Doubts should never be cherished, nor fears harbored. Let none cherish the delusion that he is a martyr to fear and doubt. No-credit to any man’s mental capacity to cherish doubt of God, and no comfort can possibly derive from such a thought. Our eyes should be taken off “self”, removed from our own weakness and allowed to rest implicitly upon God’s strength. “Cast not away therefore your confidence, which hath great recompence of reward.” A simple, confiding faith, living day by day, and casting its burden on the Lord, each hour of the day, will dissipate fear, drive away misgiving and deliver from doubt:
Be careful for nothing, but in everything, by supplication and prayer, with thanksgiving, let your requests be made known unto God.
That is the divine cure for all fear, anxiety, and undue concern of soul, all of which are closely akin to doubt and unbelief. This is the divine prescription for securing the peace which passeth all understanding, and keeps the heart and mind in quietness and peace.
All of us need to mark well and heed the caution given in Hebrews: “Take heed, brethren, lest there be in any of you an evil heart of unbelief, in departing from the living God.”
We need, also, to guard against unbelief as we would against an enemy. Faith needs to be cultivated. We need to keep on praying, “Lord, increase our faith,” for faith is susceptible of increase. Paul’s tribute to the Thessalonians was, that their faith grew exceedingly Faith is increased by exercise, by being put into use. It is nourished by sore trials.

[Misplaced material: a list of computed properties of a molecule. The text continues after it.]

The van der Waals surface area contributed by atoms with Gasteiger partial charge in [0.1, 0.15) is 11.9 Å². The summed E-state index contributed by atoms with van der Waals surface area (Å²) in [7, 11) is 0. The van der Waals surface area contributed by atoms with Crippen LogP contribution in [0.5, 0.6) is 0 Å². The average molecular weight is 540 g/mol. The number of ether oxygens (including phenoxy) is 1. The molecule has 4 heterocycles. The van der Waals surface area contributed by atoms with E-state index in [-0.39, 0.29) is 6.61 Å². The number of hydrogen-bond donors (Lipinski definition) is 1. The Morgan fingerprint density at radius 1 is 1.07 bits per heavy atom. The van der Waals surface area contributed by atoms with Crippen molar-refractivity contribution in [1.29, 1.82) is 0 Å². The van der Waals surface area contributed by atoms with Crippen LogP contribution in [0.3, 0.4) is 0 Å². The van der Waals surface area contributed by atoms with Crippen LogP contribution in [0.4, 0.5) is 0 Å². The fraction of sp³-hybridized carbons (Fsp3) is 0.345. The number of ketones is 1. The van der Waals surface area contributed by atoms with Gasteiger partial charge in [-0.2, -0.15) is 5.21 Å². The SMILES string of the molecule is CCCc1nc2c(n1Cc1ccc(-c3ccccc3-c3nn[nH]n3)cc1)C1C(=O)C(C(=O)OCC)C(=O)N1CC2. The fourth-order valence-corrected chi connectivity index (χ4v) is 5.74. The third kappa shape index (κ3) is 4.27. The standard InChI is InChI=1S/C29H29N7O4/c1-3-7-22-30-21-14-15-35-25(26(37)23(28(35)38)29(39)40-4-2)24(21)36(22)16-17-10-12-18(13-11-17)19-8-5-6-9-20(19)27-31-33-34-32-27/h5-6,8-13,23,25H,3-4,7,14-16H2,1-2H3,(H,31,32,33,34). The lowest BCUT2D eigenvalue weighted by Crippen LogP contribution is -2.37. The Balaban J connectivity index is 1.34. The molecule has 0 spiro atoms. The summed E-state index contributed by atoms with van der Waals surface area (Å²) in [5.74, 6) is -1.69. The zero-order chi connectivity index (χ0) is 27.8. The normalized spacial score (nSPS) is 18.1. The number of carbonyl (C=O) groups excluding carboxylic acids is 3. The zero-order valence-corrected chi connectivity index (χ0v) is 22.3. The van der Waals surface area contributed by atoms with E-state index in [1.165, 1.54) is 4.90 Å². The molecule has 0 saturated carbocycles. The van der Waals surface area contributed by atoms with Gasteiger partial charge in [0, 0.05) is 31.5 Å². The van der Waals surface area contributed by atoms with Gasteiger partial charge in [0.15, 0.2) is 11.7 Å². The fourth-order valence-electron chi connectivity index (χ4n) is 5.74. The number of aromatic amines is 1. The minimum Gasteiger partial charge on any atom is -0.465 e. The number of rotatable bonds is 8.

That the trial of your faith, being much more precious than of gold that perisheth, though it be tried with fire, might be found unto praise and honor and glory at the appearing of Jesus Christ.
Faith grows by reading and meditating upon the Word of God. Most, and best of all, faith thrives in an atmosphere of prayer.
It would be well, if all of us were to stop, and inquire personally of ourselves: “Have I faith in God? Have I real faith-faith which keeps me in perfect peace, about the things of earth and the things of heaven?” This is the most important question a man can propound and expect to be answered. And there is another question, closely akin to it in significance and importance-“Do I really pray to God so that he hears me and answers my prayers? And do I truly pray unto God so that I get direct from God the things I ask of him? ”